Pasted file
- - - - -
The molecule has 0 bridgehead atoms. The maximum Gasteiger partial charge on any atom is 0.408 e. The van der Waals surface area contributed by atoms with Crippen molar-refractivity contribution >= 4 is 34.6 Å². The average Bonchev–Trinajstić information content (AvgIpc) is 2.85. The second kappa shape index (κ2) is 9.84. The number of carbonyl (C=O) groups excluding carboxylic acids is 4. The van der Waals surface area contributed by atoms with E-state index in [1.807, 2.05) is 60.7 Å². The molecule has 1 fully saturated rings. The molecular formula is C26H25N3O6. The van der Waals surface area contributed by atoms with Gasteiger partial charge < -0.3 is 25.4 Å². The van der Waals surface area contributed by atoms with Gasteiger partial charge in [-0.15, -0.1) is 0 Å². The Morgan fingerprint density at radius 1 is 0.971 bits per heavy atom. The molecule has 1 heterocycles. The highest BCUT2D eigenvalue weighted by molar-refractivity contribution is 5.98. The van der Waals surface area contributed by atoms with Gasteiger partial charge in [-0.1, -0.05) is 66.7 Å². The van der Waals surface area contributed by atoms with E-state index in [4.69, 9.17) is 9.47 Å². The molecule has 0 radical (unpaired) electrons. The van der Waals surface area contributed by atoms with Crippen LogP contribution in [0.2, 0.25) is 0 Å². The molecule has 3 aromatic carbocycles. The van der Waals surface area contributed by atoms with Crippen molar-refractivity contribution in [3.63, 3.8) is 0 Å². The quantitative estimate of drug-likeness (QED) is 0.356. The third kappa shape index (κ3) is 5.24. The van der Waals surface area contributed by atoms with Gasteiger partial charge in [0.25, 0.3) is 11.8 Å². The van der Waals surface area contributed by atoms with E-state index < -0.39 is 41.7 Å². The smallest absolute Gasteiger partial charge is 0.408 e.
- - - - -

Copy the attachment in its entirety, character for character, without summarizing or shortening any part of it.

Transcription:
The molecule has 0 bridgehead atoms. The maximum Gasteiger partial charge on any atom is 0.408 e. The van der Waals surface area contributed by atoms with Crippen molar-refractivity contribution >= 4 is 34.6 Å². The average Bonchev–Trinajstić information content (AvgIpc) is 2.85. The second kappa shape index (κ2) is 9.84. The number of carbonyl (C=O) groups excluding carboxylic acids is 4. The van der Waals surface area contributed by atoms with E-state index in [1.807, 2.05) is 60.7 Å². The molecule has 1 fully saturated rings. The molecular formula is C26H25N3O6. The van der Waals surface area contributed by atoms with Gasteiger partial charge < -0.3 is 25.4 Å². The van der Waals surface area contributed by atoms with Gasteiger partial charge in [-0.15, -0.1) is 0 Å². The Morgan fingerprint density at radius 1 is 0.971 bits per heavy atom. The molecule has 1 heterocycles. The highest BCUT2D eigenvalue weighted by molar-refractivity contribution is 5.98. The van der Waals surface area contributed by atoms with Gasteiger partial charge in [-0.1, -0.05) is 66.7 Å². The van der Waals surface area contributed by atoms with E-state index in [4.69, 9.17) is 9.47 Å². The molecule has 0 radical (unpaired) electrons. The van der Waals surface area contributed by atoms with Crippen LogP contribution in [0.2, 0.25) is 0 Å². The molecule has 3 aromatic carbocycles. The van der Waals surface area contributed by atoms with Crippen molar-refractivity contribution in [3.63, 3.8) is 0 Å². The quantitative estimate of drug-likeness (QED) is 0.356. The third kappa shape index (κ3) is 5.24. The van der Waals surface area contributed by atoms with Gasteiger partial charge in [0.25, 0.3) is 11.8 Å². The van der Waals surface area contributed by atoms with E-state index < -0.39 is 41.7 Å². The smallest absolute Gasteiger partial charge is 0.408 e.